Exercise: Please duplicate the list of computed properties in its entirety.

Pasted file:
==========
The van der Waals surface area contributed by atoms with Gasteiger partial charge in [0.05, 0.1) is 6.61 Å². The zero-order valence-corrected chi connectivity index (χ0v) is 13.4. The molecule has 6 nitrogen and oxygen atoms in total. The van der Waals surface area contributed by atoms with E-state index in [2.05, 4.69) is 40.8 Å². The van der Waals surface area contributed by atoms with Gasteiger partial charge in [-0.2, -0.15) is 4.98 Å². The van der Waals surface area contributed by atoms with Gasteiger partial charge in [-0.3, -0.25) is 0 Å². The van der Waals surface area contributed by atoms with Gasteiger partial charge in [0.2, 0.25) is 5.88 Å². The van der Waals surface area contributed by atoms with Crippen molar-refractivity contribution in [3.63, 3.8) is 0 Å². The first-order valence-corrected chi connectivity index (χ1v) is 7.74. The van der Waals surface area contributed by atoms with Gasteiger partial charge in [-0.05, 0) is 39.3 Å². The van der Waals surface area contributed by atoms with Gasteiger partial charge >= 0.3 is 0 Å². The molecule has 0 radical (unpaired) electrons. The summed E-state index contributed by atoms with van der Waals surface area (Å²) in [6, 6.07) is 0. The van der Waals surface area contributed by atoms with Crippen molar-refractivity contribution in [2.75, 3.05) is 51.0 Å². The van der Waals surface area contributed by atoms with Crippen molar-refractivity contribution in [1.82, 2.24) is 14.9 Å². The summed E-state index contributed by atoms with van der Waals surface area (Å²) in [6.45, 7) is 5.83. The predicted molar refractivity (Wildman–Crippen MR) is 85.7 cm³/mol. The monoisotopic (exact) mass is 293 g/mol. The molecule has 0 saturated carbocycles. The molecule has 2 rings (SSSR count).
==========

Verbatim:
The van der Waals surface area contributed by atoms with Gasteiger partial charge in [0.05, 0.1) is 6.61 Å². The zero-order valence-corrected chi connectivity index (χ0v) is 13.4. The molecule has 6 nitrogen and oxygen atoms in total. The van der Waals surface area contributed by atoms with E-state index in [2.05, 4.69) is 40.8 Å². The van der Waals surface area contributed by atoms with Gasteiger partial charge in [-0.2, -0.15) is 4.98 Å². The van der Waals surface area contributed by atoms with Gasteiger partial charge in [-0.3, -0.25) is 0 Å². The van der Waals surface area contributed by atoms with Gasteiger partial charge in [0.2, 0.25) is 5.88 Å². The van der Waals surface area contributed by atoms with Crippen molar-refractivity contribution in [3.63, 3.8) is 0 Å². The first-order valence-corrected chi connectivity index (χ1v) is 7.74. The van der Waals surface area contributed by atoms with Gasteiger partial charge in [-0.05, 0) is 39.3 Å². The van der Waals surface area contributed by atoms with Gasteiger partial charge >= 0.3 is 0 Å². The molecule has 0 radical (unpaired) electrons. The summed E-state index contributed by atoms with van der Waals surface area (Å²) in [6, 6.07) is 0. The van der Waals surface area contributed by atoms with Crippen molar-refractivity contribution in [2.75, 3.05) is 51.0 Å². The van der Waals surface area contributed by atoms with Crippen molar-refractivity contribution in [1.82, 2.24) is 14.9 Å². The summed E-state index contributed by atoms with van der Waals surface area (Å²) in [6.45, 7) is 5.83. The predicted molar refractivity (Wildman–Crippen MR) is 85.7 cm³/mol. The monoisotopic (exact) mass is 293 g/mol. The molecule has 0 saturated carbocycles. The molecule has 2 rings (SSSR count).